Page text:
The appeal to the board purported to be taken under c. 64B, Section 7. This statute provides, "If a taxpayer, having failed to file a return or, having filed an incorrect or insufficient return, without reasonable excuse fails to file an original or corrected return, as the case may require, within twenty days after the giving of notice to him by the commissioner of his delinquency, the commissioner, at any time within three years from the date when the return should have been filed, shall determine the amount due. The taxpayer, within ten days after the expiration of said period of twenty days may appeal from the decision of the commissioner to the appellate tax board, whose decision shall be final. The commissioner or, in the case of appeal, the appellate tax board, having made such determination, shall give notice to the delinquent taxpayer of the amount determined to be due, and the taxpayer shall forthwith after the giving of such notice pay to the commissioner the amount so determined with interest at six per cent from the time when the original correct return should have been filed." This statute might well have been cast in more direct and certain terms. The ascertainment of the legislative intent is not entirely free from difficulty. We are not unmindful of the report made to the current session of the Legislature by the Appellate Tax Board directing attention to the need of clarification of this section; nor of the bills now pending for the accomplishment of this purpose; nor of the administrative practice adopted by the board in holding that no appeal lies except from a determination of the tax.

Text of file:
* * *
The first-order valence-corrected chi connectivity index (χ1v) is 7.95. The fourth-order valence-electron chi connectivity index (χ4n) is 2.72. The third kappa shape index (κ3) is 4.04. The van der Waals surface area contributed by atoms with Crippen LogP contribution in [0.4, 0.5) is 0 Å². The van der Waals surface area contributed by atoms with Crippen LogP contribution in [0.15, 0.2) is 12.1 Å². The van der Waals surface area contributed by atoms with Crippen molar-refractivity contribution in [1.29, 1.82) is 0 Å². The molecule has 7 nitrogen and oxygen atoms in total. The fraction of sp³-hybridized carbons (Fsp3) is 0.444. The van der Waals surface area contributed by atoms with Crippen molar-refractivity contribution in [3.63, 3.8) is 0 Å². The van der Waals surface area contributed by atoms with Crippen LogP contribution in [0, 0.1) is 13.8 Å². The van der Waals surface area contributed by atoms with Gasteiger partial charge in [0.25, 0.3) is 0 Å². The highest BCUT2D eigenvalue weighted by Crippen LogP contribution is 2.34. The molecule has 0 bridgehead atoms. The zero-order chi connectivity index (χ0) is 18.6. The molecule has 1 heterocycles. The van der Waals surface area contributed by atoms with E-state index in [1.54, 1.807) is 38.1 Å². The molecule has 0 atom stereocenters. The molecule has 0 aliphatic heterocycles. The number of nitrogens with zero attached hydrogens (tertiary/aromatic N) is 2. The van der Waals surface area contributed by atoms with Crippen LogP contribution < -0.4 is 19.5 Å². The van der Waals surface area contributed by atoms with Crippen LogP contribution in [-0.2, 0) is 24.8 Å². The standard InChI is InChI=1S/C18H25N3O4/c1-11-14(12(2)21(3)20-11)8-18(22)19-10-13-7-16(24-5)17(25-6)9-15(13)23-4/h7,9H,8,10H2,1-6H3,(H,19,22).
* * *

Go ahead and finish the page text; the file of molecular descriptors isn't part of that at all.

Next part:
The question is whether the appeal to the board under Section 7 lies from the notice of the delinquency or only from the determination of the tax. Where no return has been filed or the commissioner decides that the return filed is insufficient or incorrect, he cannot determine the tax until he has given to the taxpayer a notice of delinquency and an opportunity for a period of twenty days to file a return, if he has not filed one, or to file an amended return, if the commissioner decides that the one originally filed is insufficient or incorrect; but if the taxpayer does neither, then the commissioner may assess the tax. The taxpayer may within ten days after the expiration of the said period of twenty days appeal to the board from the notice of delinquency, and the board shall then determine whether a tax is due and, if so, the amount of the tax. The right to appeal begins with the giving of the notice of delinquency, and if the board decides that the taxpayer was not obligated to file a return, it will follow that no tax is due; but if it decides that a return should have been filed and what the return should have disclosed, then it determines the tax. It is to be noted that ordinarily the return is the basis of the tax, and when the terms of the return are settled, the computation of the tax is merely a mathematical operation as the tax is at a flat rate upon the number of meals served where the purchaser was charged $1 or more. The situation is similar to the determination of an ad valorem tax; the value being ascertained and the rate of the tax being fixed, the amount of the tax becomes indisputable. An appeal from the notice of the delinquency therefore permits the taxpayer to litigate the question whether he is liable for any tax and also the question as to the amount of the tax. The taking of an appeal from the notice of delinquency is in no way affected by any determination of the tax by the commissioner, for it is the duty of the board to determine the tax if an appeal is taken from the notice.